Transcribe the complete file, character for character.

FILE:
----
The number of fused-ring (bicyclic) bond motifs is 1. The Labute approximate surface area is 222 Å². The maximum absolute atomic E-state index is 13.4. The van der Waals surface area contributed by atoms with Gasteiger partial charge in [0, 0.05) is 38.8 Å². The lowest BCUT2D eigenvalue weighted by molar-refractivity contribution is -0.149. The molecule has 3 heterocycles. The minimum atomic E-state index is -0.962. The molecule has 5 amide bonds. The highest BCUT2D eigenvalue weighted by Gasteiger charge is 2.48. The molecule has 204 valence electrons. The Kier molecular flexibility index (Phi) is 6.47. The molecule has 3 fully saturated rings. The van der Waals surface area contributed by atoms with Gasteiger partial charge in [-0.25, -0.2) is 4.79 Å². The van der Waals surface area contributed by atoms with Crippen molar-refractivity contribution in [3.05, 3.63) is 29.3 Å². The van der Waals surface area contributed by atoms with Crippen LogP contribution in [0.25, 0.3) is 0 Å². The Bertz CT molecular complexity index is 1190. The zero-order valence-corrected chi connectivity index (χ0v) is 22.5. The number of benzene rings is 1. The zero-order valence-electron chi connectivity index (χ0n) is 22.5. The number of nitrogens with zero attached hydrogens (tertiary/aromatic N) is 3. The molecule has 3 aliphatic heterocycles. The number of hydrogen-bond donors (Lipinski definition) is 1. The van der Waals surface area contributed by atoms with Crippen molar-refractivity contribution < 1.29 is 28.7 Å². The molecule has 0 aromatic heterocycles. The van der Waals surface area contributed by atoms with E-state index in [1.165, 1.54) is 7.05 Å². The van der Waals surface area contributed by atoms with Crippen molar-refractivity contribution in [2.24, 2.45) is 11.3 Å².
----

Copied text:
The number of fused-ring (bicyclic) bond motifs is 1. The Labute approximate surface area is 222 Å². The maximum absolute atomic E-state index is 13.4. The van der Waals surface area contributed by atoms with Gasteiger partial charge in [0, 0.05) is 38.8 Å². The lowest BCUT2D eigenvalue weighted by molar-refractivity contribution is -0.149. The molecule has 3 heterocycles. The minimum atomic E-state index is -0.962. The molecule has 5 amide bonds. The highest BCUT2D eigenvalue weighted by Gasteiger charge is 2.48. The molecule has 204 valence electrons. The Kier molecular flexibility index (Phi) is 6.47. The molecule has 3 fully saturated rings. The van der Waals surface area contributed by atoms with Gasteiger partial charge in [-0.25, -0.2) is 4.79 Å². The van der Waals surface area contributed by atoms with Crippen molar-refractivity contribution in [3.05, 3.63) is 29.3 Å². The van der Waals surface area contributed by atoms with Crippen LogP contribution in [0.25, 0.3) is 0 Å². The Bertz CT molecular complexity index is 1190. The zero-order valence-corrected chi connectivity index (χ0v) is 22.5. The number of benzene rings is 1. The zero-order valence-electron chi connectivity index (χ0n) is 22.5. The number of nitrogens with zero attached hydrogens (tertiary/aromatic N) is 3. The molecule has 3 aliphatic heterocycles. The number of hydrogen-bond donors (Lipinski definition) is 1. The van der Waals surface area contributed by atoms with Crippen molar-refractivity contribution < 1.29 is 28.7 Å². The molecule has 0 aromatic heterocycles. The van der Waals surface area contributed by atoms with E-state index in [1.165, 1.54) is 7.05 Å². The van der Waals surface area contributed by atoms with Crippen molar-refractivity contribution in [2.24, 2.45) is 11.3 Å².